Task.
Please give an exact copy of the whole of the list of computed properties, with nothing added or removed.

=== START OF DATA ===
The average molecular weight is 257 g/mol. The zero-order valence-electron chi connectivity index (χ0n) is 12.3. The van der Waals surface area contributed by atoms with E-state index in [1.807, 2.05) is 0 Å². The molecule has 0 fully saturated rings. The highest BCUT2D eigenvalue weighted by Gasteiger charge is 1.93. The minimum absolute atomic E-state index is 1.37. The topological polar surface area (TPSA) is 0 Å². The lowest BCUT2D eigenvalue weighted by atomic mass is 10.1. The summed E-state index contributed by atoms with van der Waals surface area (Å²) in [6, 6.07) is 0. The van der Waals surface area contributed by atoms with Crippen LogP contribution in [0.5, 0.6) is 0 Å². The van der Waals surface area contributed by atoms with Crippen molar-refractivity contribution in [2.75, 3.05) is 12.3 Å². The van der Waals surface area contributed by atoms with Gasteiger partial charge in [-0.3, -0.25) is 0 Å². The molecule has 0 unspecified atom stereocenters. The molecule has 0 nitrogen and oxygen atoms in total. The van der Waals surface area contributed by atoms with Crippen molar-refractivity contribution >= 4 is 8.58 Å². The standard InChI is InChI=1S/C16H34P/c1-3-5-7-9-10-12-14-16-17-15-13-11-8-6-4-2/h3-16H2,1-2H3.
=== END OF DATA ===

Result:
The average molecular weight is 257 g/mol. The zero-order valence-electron chi connectivity index (χ0n) is 12.3. The van der Waals surface area contributed by atoms with E-state index in [1.807, 2.05) is 0 Å². The molecule has 0 fully saturated rings. The highest BCUT2D eigenvalue weighted by Gasteiger charge is 1.93. The minimum absolute atomic E-state index is 1.37. The topological polar surface area (TPSA) is 0 Å². The lowest BCUT2D eigenvalue weighted by atomic mass is 10.1. The summed E-state index contributed by atoms with van der Waals surface area (Å²) in [6, 6.07) is 0. The van der Waals surface area contributed by atoms with Crippen LogP contribution in [0.5, 0.6) is 0 Å². The van der Waals surface area contributed by atoms with Crippen molar-refractivity contribution in [2.75, 3.05) is 12.3 Å². The van der Waals surface area contributed by atoms with Gasteiger partial charge in [-0.3, -0.25) is 0 Å². The molecule has 0 unspecified atom stereocenters. The molecule has 0 nitrogen and oxygen atoms in total. The van der Waals surface area contributed by atoms with Crippen molar-refractivity contribution >= 4 is 8.58 Å². The standard InChI is InChI=1S/C16H34P/c1-3-5-7-9-10-12-14-16-17-15-13-11-8-6-4-2/h3-16H2,1-2H3.